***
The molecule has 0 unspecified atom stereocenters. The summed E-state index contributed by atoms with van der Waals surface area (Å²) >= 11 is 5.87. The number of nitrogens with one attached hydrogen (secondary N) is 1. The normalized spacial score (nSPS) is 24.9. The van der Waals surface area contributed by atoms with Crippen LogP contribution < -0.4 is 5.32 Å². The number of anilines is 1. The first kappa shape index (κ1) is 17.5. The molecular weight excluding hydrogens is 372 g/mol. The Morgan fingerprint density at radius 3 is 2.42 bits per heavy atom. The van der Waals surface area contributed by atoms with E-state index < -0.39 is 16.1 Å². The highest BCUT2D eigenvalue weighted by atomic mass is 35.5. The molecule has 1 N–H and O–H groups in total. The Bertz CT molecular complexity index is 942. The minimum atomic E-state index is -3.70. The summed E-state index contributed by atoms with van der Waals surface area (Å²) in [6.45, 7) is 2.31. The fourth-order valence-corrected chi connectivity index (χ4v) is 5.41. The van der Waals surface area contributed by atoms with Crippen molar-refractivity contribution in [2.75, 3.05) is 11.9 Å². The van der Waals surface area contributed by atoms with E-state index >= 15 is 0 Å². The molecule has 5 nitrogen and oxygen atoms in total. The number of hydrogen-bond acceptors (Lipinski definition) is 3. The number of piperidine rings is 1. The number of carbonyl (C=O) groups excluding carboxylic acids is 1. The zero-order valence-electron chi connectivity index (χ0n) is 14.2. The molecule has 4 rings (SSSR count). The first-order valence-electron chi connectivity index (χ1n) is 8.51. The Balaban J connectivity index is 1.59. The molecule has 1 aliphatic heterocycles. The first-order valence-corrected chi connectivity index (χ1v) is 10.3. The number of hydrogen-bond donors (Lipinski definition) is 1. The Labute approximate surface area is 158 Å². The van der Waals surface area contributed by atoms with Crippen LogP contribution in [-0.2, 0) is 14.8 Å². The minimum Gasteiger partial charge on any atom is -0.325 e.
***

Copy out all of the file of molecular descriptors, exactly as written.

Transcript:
The molecule has 0 unspecified atom stereocenters. The summed E-state index contributed by atoms with van der Waals surface area (Å²) >= 11 is 5.87. The number of nitrogens with one attached hydrogen (secondary N) is 1. The normalized spacial score (nSPS) is 24.9. The van der Waals surface area contributed by atoms with Crippen LogP contribution < -0.4 is 5.32 Å². The number of anilines is 1. The first kappa shape index (κ1) is 17.5. The molecular weight excluding hydrogens is 372 g/mol. The Morgan fingerprint density at radius 3 is 2.42 bits per heavy atom. The van der Waals surface area contributed by atoms with E-state index < -0.39 is 16.1 Å². The highest BCUT2D eigenvalue weighted by atomic mass is 35.5. The molecule has 1 N–H and O–H groups in total. The Bertz CT molecular complexity index is 942. The minimum atomic E-state index is -3.70. The summed E-state index contributed by atoms with van der Waals surface area (Å²) in [6.45, 7) is 2.31. The fourth-order valence-corrected chi connectivity index (χ4v) is 5.41. The van der Waals surface area contributed by atoms with Crippen molar-refractivity contribution in [2.75, 3.05) is 11.9 Å². The van der Waals surface area contributed by atoms with E-state index >= 15 is 0 Å². The molecule has 5 nitrogen and oxygen atoms in total. The number of hydrogen-bond acceptors (Lipinski definition) is 3. The number of piperidine rings is 1. The number of carbonyl (C=O) groups excluding carboxylic acids is 1. The zero-order valence-electron chi connectivity index (χ0n) is 14.2. The molecule has 4 rings (SSSR count). The first-order valence-electron chi connectivity index (χ1n) is 8.51. The Balaban J connectivity index is 1.59. The molecule has 1 aliphatic heterocycles. The first-order valence-corrected chi connectivity index (χ1v) is 10.3. The number of hydrogen-bond donors (Lipinski definition) is 1. The Labute approximate surface area is 158 Å². The van der Waals surface area contributed by atoms with Crippen LogP contribution in [-0.2, 0) is 14.8 Å². The minimum Gasteiger partial charge on any atom is -0.325 e.